Many recent studies showed a clear association between mitral annulus calcification and the presence of aortic atheromas, atheroma thickness and carotid artery disease [4, 5] these studies also found that MAC patients have higher prevalence of carotid artery stenosis [6], coronary artery stenosis [13] and peripheral artery stenosis [8], supporting the theory that MAC is a form of polisegmental atherosclerosis. Adler [23] in a recent prospective trans oesophageal echocardiographic study showed a significant association between the presence and severity of MAC and aortic atheroma, suggesting MAC as an important marker of aortic atherosclerosis; the author concluded that this association may explain in part the high prevalence of systemic emboli and stroke in patients with MAC. Even the presence and extent of AVC has been demonstrated, in many recent studies, to be directly correlated with atherosclerotic risk factors and atherosclerotic disease suggesting how AVC could represent a marker of polisegmental atherosclerosis [2, 3, 7, 2426].

In our study we investigated the possible association between AVC, MAC and cIMT in elderly patients; we found a clear and strong significant linear correlation between cIMT and AVC/MAC values; there were no significant influence of the considered variables on this correlation. In addition, we found a strong association of incremental values of score with first to fourth quartile of cIMT Another exclusive characteristic of our study is the creation of a semi quantitative way of AVC-MAC evaluation; in fact, scoring the evolution of AVC and MAC, we were able to correlate this parameter with the continuous variable cIMT.

Furthermore, a recent study [26] showed a strong association of aortic valve sclerosis and systemic endothelial dysfunction evaluated by ultrasonography of the brachial artery; since it is well established and demonstrated that IMT is an early marker of endothelial-organ damage and an initial precursor of systemic atherosclerotic disease [18] our results are consistent with those obtained by Poggianti and her collegues.

Our data indicate that AVC-MAC could be considered a form of polisegmental atherosclerosis; the semi quantitative evaluation of AVC-MAC is strongly associated cIMT; this semi quantitative way of grading mitral-aortic valvular-annular sclerosis and calcification was also able to identify the quartile of cIMT. These results indicate the score evaluations as an important echocardiographic tool for atherosclerotic disease evaluation.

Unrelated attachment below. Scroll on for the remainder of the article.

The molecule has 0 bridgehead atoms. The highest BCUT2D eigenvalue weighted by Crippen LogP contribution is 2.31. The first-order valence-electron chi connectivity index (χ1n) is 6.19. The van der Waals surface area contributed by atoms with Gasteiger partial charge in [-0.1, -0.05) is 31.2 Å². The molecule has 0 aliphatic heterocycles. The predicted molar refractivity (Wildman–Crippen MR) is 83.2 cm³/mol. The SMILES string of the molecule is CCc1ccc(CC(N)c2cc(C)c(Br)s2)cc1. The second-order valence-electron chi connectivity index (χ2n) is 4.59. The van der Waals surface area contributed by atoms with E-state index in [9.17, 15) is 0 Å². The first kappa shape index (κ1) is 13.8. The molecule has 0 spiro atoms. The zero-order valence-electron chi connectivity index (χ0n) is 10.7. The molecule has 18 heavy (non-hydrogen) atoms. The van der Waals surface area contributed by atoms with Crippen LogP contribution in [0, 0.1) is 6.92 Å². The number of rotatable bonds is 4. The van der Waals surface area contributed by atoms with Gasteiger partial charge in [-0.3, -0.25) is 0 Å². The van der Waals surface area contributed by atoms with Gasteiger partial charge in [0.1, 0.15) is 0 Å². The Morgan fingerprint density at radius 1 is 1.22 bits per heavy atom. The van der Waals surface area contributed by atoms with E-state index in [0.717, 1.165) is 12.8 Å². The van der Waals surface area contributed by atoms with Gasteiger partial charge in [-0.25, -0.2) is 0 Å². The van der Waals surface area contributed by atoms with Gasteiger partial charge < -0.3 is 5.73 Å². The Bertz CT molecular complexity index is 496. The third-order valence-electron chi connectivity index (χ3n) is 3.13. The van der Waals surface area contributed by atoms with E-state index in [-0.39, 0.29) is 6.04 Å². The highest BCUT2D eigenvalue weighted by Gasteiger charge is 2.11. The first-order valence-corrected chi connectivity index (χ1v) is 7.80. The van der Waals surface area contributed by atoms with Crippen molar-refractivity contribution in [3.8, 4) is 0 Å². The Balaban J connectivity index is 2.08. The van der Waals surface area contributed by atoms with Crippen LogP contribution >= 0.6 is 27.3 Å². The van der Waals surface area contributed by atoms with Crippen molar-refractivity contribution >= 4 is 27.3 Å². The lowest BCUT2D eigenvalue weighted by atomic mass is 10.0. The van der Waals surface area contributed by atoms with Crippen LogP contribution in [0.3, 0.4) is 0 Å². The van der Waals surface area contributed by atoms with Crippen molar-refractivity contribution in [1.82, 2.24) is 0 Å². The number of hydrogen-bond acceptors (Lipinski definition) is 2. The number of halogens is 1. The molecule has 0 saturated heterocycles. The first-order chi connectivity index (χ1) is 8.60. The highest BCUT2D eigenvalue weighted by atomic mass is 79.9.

Limitations of the study

This study evaluated only elderly patients, therefore the eventual correlation of MAC-AVC and cIMT can be only supposed in younger patients; future studies are needed to demonstrate this hypothesis. We viewed cIMT as a marker for sub clinical atherosclerosis. Although the significance of carotid thickening, particularly in the distal common carotid artery, continues to be debated, its association with prevalent and future cardiovascular events has been supported by a number of studies [1517, 24, 25]. Nonetheless, it should be recognized that atherosclerosis may progress in other vascular districts at different rates. Further work is need to test if these results may apply to atherosclerosis in other major vascular territories (peripheric big arteries, thoracic and abdominal aorta).

Additionally, whether our findings are sufficient to indicate a widespread use of carotid ultrasound in those with presence of MAC-AVC requires further studies.

Conclusions

MAC-AVC presence and their scoring can be detected by transthoracic echocardiography, a simple noninvasive imaging method. Using MAC and AVC values we can identify subgroups of patients with different cIMT values, a well-established precursor of systemic atherosclerosis, which indicate different incidence and prevalence of carotid, coronary and aortic artery diseases. Therefore, mitral or aortic valve calcification should not be regarded as a natural correlate of aging, rather as markers of generalized atherosclerosis.

List of abbreviations

MAC: 

Mitral annular calcification

AVC: 

aortic annular calcification

IMT: 

intima media thickness

cIM: 

carotid intima media thickness

CCA: 

right common carotid artery

Declarations

Authors’ Affiliations

(1)
Cardiologic Unit I.N.R.C.A.-I.R.C.C.S.
(2)
Geriatric Unit I.N.R.C.A.-I.R.C.C.S

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© Sgorbini et al; licensee BioMed Central Ltd. 2004

This article is published under license to BioMed Central Ltd. This is an open-access article distributed under the terms of the Creative Commons Attribution License (http://creativecommons.org/licenses/by/2.0), which permits unrestricted use, distribution, and reproduction in any medium, provided the original work is properly cited.